We all face difficult decisions and problems in our daily lives. Some problems are fairly minor and easy to solve, while others may require significant effort and time to work through and resolve. Problem-solving is a skill you can develop. Whether the problem is small, medium, or large, it helps to have a basic plan for getting things done and deciding on a plan of action.
Problems that don’t go away can take a toll on our well-being. Left unsolved, a small problem can become a big problem. We end up feeling frustrated, stressed, or maybe even depressed and hopeless. Problem-solving helps you deal more effectively with stressors in your life.
1. Define the problem
The first step to solving a problem is to identify what the problem is. So how do we know if there is a problem and how do we identify the problem?
Pay attention to your feelings
Negative feelings often point to problems. When you pay attention to these feelings, you often recognize the problems sooner. For example, feeling angry whenever you talk to your boss may be a sign that there is a problem at work.
Look for opportunities
Don’t focus on the negative parts of the situation. Look for any opportunities or challenges instead. If a problem seems less scary, you’re more likely to try to solve it. For example, you might look at the problem with your boss as a chance to improve your working environment.
Be as specific as possible
If your definition of the problem is vague, it’s hard to know where your solution should start. For example, it might be hard to even start problem-solving if you say, “I hate my home!” A more precise definition might be, “My commute is too long and I always come home stressed out and exhausted.”
Don’t be too narrow
When you define problems too narrowly, it is more difficult to find solutions. For example, you want to travel this summer, but you don’t have a car. A narrow definition is, “How can I get enough money to buy a car in a month?” it could be. A better definition is, “How can I travel within my budget this summer?” it could be.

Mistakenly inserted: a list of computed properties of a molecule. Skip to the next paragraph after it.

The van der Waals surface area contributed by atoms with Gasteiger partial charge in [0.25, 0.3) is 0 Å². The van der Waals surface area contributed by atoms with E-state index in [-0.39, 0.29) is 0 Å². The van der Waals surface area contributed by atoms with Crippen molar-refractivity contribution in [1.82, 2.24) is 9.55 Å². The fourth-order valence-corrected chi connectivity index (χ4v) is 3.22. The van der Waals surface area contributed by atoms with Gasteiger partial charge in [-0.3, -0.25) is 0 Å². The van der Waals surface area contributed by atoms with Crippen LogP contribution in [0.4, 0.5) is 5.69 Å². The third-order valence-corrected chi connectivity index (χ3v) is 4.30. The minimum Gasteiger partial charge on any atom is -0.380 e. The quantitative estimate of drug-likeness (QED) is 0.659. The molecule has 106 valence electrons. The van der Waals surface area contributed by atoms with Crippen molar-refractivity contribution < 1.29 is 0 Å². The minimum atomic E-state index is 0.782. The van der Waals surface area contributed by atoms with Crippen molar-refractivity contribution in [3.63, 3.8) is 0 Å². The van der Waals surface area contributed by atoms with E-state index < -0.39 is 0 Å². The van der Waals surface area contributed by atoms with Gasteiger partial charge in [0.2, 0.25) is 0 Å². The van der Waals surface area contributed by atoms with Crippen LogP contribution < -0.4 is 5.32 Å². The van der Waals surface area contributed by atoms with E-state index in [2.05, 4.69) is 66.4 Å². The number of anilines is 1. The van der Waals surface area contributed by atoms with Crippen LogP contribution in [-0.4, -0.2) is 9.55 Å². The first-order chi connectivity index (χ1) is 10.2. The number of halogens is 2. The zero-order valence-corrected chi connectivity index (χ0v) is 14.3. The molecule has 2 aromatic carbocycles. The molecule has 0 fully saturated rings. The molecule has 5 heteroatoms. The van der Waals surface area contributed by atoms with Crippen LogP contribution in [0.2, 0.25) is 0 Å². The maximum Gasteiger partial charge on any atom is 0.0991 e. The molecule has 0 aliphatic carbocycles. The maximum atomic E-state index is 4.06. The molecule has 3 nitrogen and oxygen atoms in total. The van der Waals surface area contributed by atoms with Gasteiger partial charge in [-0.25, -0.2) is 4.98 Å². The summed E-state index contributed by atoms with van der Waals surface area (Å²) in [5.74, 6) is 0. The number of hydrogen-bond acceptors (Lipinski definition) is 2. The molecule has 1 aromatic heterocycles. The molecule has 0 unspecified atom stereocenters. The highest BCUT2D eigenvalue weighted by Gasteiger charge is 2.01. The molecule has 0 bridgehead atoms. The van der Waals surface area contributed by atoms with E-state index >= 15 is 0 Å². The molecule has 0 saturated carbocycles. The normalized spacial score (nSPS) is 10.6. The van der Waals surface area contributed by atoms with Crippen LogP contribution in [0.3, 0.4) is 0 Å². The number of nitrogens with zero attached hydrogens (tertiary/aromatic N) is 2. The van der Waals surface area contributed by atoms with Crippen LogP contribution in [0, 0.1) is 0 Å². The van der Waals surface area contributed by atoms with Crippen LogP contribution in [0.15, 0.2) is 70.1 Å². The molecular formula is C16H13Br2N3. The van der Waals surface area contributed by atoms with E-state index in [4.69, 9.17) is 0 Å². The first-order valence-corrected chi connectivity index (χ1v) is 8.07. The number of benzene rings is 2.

2. List all the possible solutions
Once you’ve identified what the real problem is, it’s time to think of solutions. Brainstorming as many solutions as possible will help you arrive at the best answer because you will consider all possible options and scenarios.
While brainstorming, try not to get caught up in finding the ‘right’ solution. This is not the time to decide whether your solutions are good or not. If you include some wild ones, you’re more likely to think of new solutions.
3. Evaluate the options
Review each option you have listed and consider its potential benefits and consequences. Use these questions as guides to choose the best solution.
- Will this solution help me reach my goals and solve my problem?
- How good or bad will I feel if I choose this solution?
You may come up with solutions that could solve the problem very well. However, if you think that the solution will make you feel terrible, it may not be the best choice at this time.
- How much time and effort does this solution involve?
Solutions that take up too much time and energy may not be the best choice, especially if you can’t realistically carry them out.
- Does this solution have more benefits than costs?
When you look at costs and benefits, it’s a good idea to think about how a solution will affect you and others—both now and in the future. If it will create other problems or stress for you or others, it likely isn’t the best solution.
4. Put it into action
After choosing a solution, you need to make an action plan! After all, if you don’t implement your solution effectively, you’re not solving the problem. Write down the specific steps you will take to realize your solution. If you know exactly what you need to do, you are more likely to take action.
It’s always worth your time to review the results. If your problem is self-solving, think about what you learned from the situation. Be sure to reward yourself for a job well done. If your solution doesn’t work, be kind to yourself and reevaluate your plan.